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    ABSTRACT: Tripping is a major cause for falls, especially in the elderly. This study investigated whether falls in the elderly can be attributed to inadequate push-off reactions by the support limb in the recovery after a trip. Twelve young (20-34 years) and eleven older (65-72 years) men and women walked over a platform and were tripped several times over an obstacle that suddenly appeared from the floor. Kinematics and ground reactions forces of the support limb during push-off were measured of falls and successful recoveries. Young subjects did not fall. The older subjects were divided into a group of four non-fallers and seven fallers. Older fallers showed insufficient reduction of the angular momentum during push-off and less proper placement of the recovery limb. This was due to a lower rate of change of moment generation in all support limb joints and a lower peak ankle moment. Onset of knee moment generation was slightly delayed in older fallers. Improvement over trials was ascribed to better positioning of the recovery limb, as no clear differences were seen in the joint moments of the support limb. In conclusion, the contribution of the support limb to prevent a fall after tripping is decreased in older adults. Lower limb strength could be an underlying factor and strength training might help to reduce fall risk.
    Gait & Posture 07/2005; 21(4):388-94. · 1.97 Impact Factor
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    Maarten F Bobbert, L J Richard Casius
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    ABSTRACT: To investigate whether the difference in jump height between countermovement jumps (CMJ) and squat jumps (SJ) could be explained by a difference in active state during propulsion. Simulations were performed with a model of the human musculoskeletal system comprising four body segments and six muscles. The model's only input was STIM, the stimulation of muscles, which could be switched "off" or "on." After switching "on," STIM increased to its maximum at a fixed rate of change (dSTIM/dt). For various values of dSTIM/dt, stimulation switch times were optimized to produce a maximum height CMJ. From this CMJ, the configuration at the lowest height of the center of gravity (CG) was selected and used as static starting configuration for simulation of SJ. Next, STIM-switch times were optimized to find the maximum height SJ. Simulated CMJ and SJ closely resembled jumps of human subjects. Maximum jump height of the model was greater in CMJ than in SJ, with the difference ranging from 0.4 cm at infinitely high dSTIM/dt to about 2.5 cm at the lowest dSTIM/dt investigated. The greater jump height in CMJ was due to a greater work output of the hip extensor muscles. These muscles could produce more force and work over the first 30% of their shortening range in CMJ, due to the fact that they had a higher active state in CMJ than in SJ. The greater jump height in CMJ than in SJ could be explained by the fact that in CMJ active state developed during the preparatory countermovement, whereas in SJ it inevitably developed during the propulsion phase, so that the muscles could produce more force and work during shortening in CMJ.
    Medicine &amp Science in Sports &amp Exercise 04/2005; 37(3):440-6. · 4.48 Impact Factor
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    Mirjam Pijnappels, Maarten F Bobbert, Jaap H van Dieën
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    ABSTRACT: Tripping causes a forward angular momentum that has to be arrested to prevent a fall. The support limb, contralateral to the obstructed swing limb, can contribute to an adequate recovery by providing time and clearance for proper positioning of the recovery limb, and by restraining the angular momentum of the body during push-off. The present study investigated how such a contribution is achieved by the support limb in terms of response times and muscle moment generation, in order to provide more insight in the requirements for successful recovery after tripping. Twelve young adults repeatedly walked over a platform in which 21 obstacles were hidden. Each subject was tripped over one of these obstacles during mid-swing in at least five trials. Kinematics, dynamics and muscle activity were measured. Very rapid responses were seen in the muscles of the support limb (approximately 65 ms), causing fast increases in muscle moments in the joints during the primary phase of recovery. Especially a large ankle plantar flexion moment (204 Nm), a knee flexion moment (-54 Nm) and a hip extension moment (52 Nm), generated by triceps surae and hamstring muscle activity, brought about the necessary push-off reaction and simultaneously caused a restraining of the forward angular momentum of the body. These required joint moments could be a problem for the elderly, who might not be able to generate such powerful moments. Strength training in these muscle groups may be indicated in elderly subjects to reduce the risk of falling after a trip.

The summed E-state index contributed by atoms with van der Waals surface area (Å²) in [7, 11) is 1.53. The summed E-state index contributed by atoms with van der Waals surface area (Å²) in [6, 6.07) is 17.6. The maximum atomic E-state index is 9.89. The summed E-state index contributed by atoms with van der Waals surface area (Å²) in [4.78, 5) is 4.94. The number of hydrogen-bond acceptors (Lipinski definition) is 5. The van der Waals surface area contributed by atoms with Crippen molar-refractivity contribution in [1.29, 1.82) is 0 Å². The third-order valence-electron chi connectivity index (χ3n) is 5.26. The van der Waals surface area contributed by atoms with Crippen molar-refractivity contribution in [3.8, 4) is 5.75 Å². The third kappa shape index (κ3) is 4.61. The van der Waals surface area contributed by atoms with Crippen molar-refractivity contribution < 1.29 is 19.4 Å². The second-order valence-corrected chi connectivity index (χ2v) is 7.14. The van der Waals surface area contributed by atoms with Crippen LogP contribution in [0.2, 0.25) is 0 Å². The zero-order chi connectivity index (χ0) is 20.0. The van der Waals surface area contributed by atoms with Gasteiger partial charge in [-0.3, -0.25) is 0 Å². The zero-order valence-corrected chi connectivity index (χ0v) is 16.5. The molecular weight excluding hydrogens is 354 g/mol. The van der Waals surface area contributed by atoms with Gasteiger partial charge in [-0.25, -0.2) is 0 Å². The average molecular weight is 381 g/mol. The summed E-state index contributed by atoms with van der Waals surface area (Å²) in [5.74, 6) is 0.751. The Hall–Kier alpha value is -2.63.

Journal of Biomechanics 04/2005; 38(3):627-34. · 2.72 Impact Factor

Publication Stats

3k Citations
302.72 Total Impact Points

Institutions

  • 1987–2013
    • VU University Amsterdam
      • • Research Institute MOVE
      • • Faculty of Human Movement Sciences
      Amsterdam, North Holland, Netherlands
  • 2001–2008
    • Universiteit Utrecht
      • • Gezondheidszorg Paard (DGP)
      • • Division of Anatomy and Physiology
      Utrecht, Provincie Utrecht, Netherlands
  • 2005
    • Norwegian University of Science and Technology
      • Faculty of Social Sciences and Technology Management
      Trondheim, Sor-Trondelag Fylke, Norway
  • 2002
    • University of Groningen
      • Department of Medical Physiology
      Groningen, Province of Groningen, Netherlands
  • 1986–2002
    • University of Amsterdam
      • Faculty of Humanities
      Amsterdamo, North Holland, Netherlands
  • 1999
    • NL Agency, Netherlands
      's-Gravenhage, South Holland, Netherlands
  • 1990–1992
    • The University of Calgary
      • • Faculty of Kinesiology
      • • Human Performance Lab
      Calgary, Alberta, Canada